practise meditation—the ability to concentrate.
Now, if you have been doing the rather simple maths you will
have noticed we have 25 per cent of our focus given to concentration
and 25 per cent to noticing when our concentration wanders and to
it on track. What of the other 50 per cent? Well, we aim to just
leave, that spacious. The whole exercise is intended to help us to
relax. To feel more comfortable, more at ease. It will not help us to
attempt to force our mind to relax; to attempt to confine it, to
suppress it. This would be like trying to tame a wild horse by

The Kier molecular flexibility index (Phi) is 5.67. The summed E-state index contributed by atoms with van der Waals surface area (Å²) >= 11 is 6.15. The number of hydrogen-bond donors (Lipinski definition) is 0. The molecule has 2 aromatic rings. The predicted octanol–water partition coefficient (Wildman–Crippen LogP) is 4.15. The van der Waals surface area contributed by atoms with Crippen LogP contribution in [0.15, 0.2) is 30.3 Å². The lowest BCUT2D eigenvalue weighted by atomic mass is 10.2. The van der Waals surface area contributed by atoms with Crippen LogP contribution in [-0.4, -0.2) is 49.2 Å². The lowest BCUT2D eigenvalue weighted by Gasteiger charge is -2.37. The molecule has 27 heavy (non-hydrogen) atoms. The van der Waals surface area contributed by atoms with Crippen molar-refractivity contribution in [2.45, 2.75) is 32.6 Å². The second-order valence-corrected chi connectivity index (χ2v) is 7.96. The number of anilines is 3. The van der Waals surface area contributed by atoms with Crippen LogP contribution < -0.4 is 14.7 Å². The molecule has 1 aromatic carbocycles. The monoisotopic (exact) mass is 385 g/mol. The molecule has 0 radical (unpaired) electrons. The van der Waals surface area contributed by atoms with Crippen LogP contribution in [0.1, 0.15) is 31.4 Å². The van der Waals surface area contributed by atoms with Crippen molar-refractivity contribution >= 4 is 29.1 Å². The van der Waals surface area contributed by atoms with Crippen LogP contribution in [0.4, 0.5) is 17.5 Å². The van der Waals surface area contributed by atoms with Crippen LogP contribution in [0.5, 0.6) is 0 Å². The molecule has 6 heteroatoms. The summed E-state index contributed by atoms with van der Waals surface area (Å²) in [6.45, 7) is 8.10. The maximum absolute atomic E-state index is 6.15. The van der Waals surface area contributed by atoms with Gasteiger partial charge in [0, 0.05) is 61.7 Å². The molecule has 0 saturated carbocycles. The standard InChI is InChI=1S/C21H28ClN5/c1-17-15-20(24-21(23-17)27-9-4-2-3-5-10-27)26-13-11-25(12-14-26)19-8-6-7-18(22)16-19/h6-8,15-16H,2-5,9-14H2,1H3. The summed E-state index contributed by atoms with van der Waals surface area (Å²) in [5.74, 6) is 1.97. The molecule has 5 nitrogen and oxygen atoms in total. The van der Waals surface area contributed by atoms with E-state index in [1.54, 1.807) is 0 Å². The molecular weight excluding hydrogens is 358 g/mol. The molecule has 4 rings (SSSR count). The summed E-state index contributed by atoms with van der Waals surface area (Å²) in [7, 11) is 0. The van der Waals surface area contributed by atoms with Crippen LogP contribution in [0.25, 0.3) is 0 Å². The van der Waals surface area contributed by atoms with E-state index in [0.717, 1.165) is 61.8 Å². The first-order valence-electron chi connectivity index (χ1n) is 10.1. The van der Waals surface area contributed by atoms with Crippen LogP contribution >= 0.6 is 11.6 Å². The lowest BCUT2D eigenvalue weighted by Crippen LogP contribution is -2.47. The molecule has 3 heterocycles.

confining it in a tight space. A wild horse faced with that restriction
gets more restless, more agitated, more wild. Let such an animal loose
in a big paddock, let it have space, and it may well run around for a
few minutes. Perhaps it will even kick up its heels, but then, in a
relatively short period of time, it will settle and become calm and
relaxed. It will find its own natural peace and ease. So give your mind
space. Avoid the temptation to attempt to squeeze your mind into
submission, to confine and restrict it—that will just make it wilder!
Use light concentration, gently correct it when it wanders, and
patiently give it time and space. Remember, 25 per cent concentration,
25 per cent vigilance, 50 per cent spaciousness.
So now, knowing how to contract and relax your muscles, and
being prepared to use concentration and mindfulness, we are ready to
begin the actual practice of the Progressive Muscle Relaxation
© Ian Gawler and Paul Bedson